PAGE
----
Based on the vaccine-attributable reductions documented during both FinOM trials, the PCV7-CRM/Native American Trial, and the PCV11-PD/POET, the predicted impact of a national immunization program with these vaccines on otitis media episodes, bacteria in MEF isolates, pneumococcus in MEF isolates, and vaccine-serotype pneumococcus in MEF isolates can be estimated (Tables 5 and 6). The PCV7-CRM/FinOM trial can provide a good basis for estimating the potential impact of pneumococcal vaccination. Adherence throughout the study was high (95%), rates of AOM in FinOM were consistent with those reported in most other studies, and nearly all (93%) AOM cases were confirmed through myringotomy [2, 20]. During a 1.5-year period (December 1995 to April 1997), more than half (55%) of the children born in the study area were enrolled, and these children were followed until the age of 24 months. Based on this double-blind, randomized, controlled design, intended to measure the direct effect of the vaccine , the anticipated impact of vaccination with PCV7-CRM is prevention of approximately 12 AOM visits per year for every 100 children younger than 2 years of age who are vaccinated (Tables 5 and 6). This has been realized in numerous surveillance studies in the USA, where between 23 and 25 AOM visits per year were prevented for every 100 children (less than 2 years of age) vaccinated [21, 22] (e.g., using data reported by Zhou et al. , it can be calculated that 929 visits per 1000 person-years were prevented during the period 2001 to 2004; divided by 4 years, this yields 232.5 visits per 1000 person-years prevented annually, or 23 visits avoided per year per 100 children vaccinated). The reduction in nasopharyngeal carriage of vaccine-serotype pneumococci among vaccinated infants and the consequential reduction in transmission  established from a PCV7-CRM national immunization program  may account, at least in part, for the fact that postlicensure surveillance endpoint values are even greater than could have been anticipated from FinOM. PCV7 uptake nationwide was approximately 41% in 2002, 68% in 2003, and 73% in 2004, when the US study was conducted . Other possible factors on the impact of PCV7-CRM in the US national immunization program include the long-term positive impact on subsequent episodes of AOM resulting from the prevention of an initial case of pneumococcal otitis media in a young child , as well as any changes in the management of otitis media that may have happened since the widespread introduction of PCV7-CRM, variations in the severity of seasonal influenza, or enhanced uptake of trivalent-inactivated influenza vaccine among infants [21, 25, 26].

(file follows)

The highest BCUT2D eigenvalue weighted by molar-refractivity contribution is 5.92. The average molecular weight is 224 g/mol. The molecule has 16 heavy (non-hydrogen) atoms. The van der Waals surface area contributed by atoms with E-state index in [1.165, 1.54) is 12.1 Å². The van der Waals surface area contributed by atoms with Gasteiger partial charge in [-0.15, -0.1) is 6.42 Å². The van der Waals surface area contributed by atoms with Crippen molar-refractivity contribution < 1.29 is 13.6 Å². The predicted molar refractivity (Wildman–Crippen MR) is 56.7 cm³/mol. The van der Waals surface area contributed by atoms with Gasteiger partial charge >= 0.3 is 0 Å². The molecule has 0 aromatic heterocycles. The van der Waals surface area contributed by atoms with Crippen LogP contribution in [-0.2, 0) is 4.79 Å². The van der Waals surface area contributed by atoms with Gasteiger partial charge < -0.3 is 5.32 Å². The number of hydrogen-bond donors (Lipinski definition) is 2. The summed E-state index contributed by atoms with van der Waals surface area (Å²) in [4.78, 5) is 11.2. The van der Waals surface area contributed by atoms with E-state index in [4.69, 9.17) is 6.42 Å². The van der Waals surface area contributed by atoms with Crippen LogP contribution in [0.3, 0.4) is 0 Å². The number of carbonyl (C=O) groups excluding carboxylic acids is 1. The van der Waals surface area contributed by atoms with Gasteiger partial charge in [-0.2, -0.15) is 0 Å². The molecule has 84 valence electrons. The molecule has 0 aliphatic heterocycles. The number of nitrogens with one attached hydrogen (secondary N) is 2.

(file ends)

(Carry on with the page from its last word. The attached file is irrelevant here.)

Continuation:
Clinical experience with PCV7-CRM since its widespread adoption following initial licensure in 2000 demonstrates reduced rates of all clinical episodes of AOM and reduced rates of AOM-related outpatient visits and hospitalizations. Changes in the burden of otitis media after availability of PCV7-CRM vaccination include 36.4% vaccine efficacy against hospitalization for AOM in Italy (regional immunization program, schedule) , 38% reduction in rates of otorrhea per emergency department visit in Greece (national immunization program, schedule) , a 36% reduction in emergency visits due to suspected AOM in children at risk for recurrent AOM (rAOM) in Sweden (randomized, controlled trial, schedule) , and, as noted, a 42.7% reduction in the rate of ambulatory visits attributable to AOM in USA (national immunization program, schedule) . In PCV11-PD/POET, vaccine efficacy against first-episode, ENT-referred, and MEF-positive AOM caused by nontypable H. influenzae, a secondary endpoint of the study, was 35.3% [4, 30]. PCV11-PD is conjugated to a cell-surface protein of H. influenzae , whereas the other vaccines were conjugated to CRM197, the nontoxic diphtheria toxin analogue (PCV7-CRM), or to OMPC, the meningococcal outer-membrane protein complex (PCV7-OMPC). Although direct protection against NTHi might have added to PVC11-PD overall vaccine efficacy in POET , protection against NTHi AOM in populations vaccinated uniquely with PCV7-CRM has been demonstrated. Data compiled from the emergency department visit-based study in Greece conducted in an 8-year period in children aged 0 to 14 years with AOM events complicated by otorrhea (i.e., MEF cultures from spontaneous draining AOM) found that there were statistically significant declines in the rates of otorrhea due to H. influenzae (−20%), as well as pneumococcal otorrhea (−48%), and overall visits (−38%) . With respect to the randomized controlled trial in Sweden , in addition to the reduction in emergency visits, there were also statistically significant reductions in AOM episodes (−38%) and ventilation tube insertions (−50%) in children. This study had a particular design as it was a clinical trial of children identified to already be at high risk of rAOM because of a first episode before the age of 6 months, who were then vaccinated appropriately according to age with a follow-up period that began 4 weeks after the first vaccination (at approximately 8 months of age) and continued until the child was 2 years of age; therefore, the results of AOM episodes, emergency department visits, or ventilation tube insertions among young children with a high risk for recurrent AOM may be different for AOM among generally healthy infants, for example.